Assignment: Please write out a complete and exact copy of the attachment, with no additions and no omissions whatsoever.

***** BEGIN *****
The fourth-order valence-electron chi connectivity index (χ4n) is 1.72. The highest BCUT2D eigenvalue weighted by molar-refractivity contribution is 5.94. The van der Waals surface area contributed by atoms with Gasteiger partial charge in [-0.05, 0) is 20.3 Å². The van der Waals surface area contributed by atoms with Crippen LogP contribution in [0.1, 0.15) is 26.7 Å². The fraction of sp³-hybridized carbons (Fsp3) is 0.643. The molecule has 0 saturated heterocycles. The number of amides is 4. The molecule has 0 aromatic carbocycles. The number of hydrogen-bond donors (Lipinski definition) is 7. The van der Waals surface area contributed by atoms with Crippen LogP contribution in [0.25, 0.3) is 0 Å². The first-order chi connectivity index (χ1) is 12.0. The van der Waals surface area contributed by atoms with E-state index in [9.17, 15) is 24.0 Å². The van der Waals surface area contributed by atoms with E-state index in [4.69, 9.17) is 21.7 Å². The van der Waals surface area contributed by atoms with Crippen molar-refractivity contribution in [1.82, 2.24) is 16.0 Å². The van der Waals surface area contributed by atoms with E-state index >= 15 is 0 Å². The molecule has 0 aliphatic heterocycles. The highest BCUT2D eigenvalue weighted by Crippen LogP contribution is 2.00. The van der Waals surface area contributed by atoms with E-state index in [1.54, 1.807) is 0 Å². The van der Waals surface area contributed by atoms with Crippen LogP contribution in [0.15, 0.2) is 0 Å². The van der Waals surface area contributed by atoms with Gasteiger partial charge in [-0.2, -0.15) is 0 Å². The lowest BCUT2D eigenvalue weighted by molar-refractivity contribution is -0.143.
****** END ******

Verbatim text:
The fourth-order valence-electron chi connectivity index (χ4n) is 1.72. The highest BCUT2D eigenvalue weighted by molar-refractivity contribution is 5.94. The van der Waals surface area contributed by atoms with Gasteiger partial charge in [-0.05, 0) is 20.3 Å². The van der Waals surface area contributed by atoms with Crippen LogP contribution in [0.1, 0.15) is 26.7 Å². The fraction of sp³-hybridized carbons (Fsp3) is 0.643. The molecule has 0 saturated heterocycles. The number of amides is 4. The molecule has 0 aromatic carbocycles. The number of hydrogen-bond donors (Lipinski definition) is 7. The van der Waals surface area contributed by atoms with Crippen LogP contribution in [0.25, 0.3) is 0 Å². The first-order chi connectivity index (χ1) is 12.0. The van der Waals surface area contributed by atoms with E-state index in [9.17, 15) is 24.0 Å². The van der Waals surface area contributed by atoms with E-state index in [4.69, 9.17) is 21.7 Å². The van der Waals surface area contributed by atoms with Crippen molar-refractivity contribution in [1.82, 2.24) is 16.0 Å². The van der Waals surface area contributed by atoms with E-state index >= 15 is 0 Å². The molecule has 0 aliphatic heterocycles. The highest BCUT2D eigenvalue weighted by Crippen LogP contribution is 2.00. The van der Waals surface area contributed by atoms with E-state index in [1.54, 1.807) is 0 Å². The van der Waals surface area contributed by atoms with Crippen LogP contribution in [0.15, 0.2) is 0 Å². The van der Waals surface area contributed by atoms with Gasteiger partial charge in [-0.2, -0.15) is 0 Å². The lowest BCUT2D eigenvalue weighted by molar-refractivity contribution is -0.143.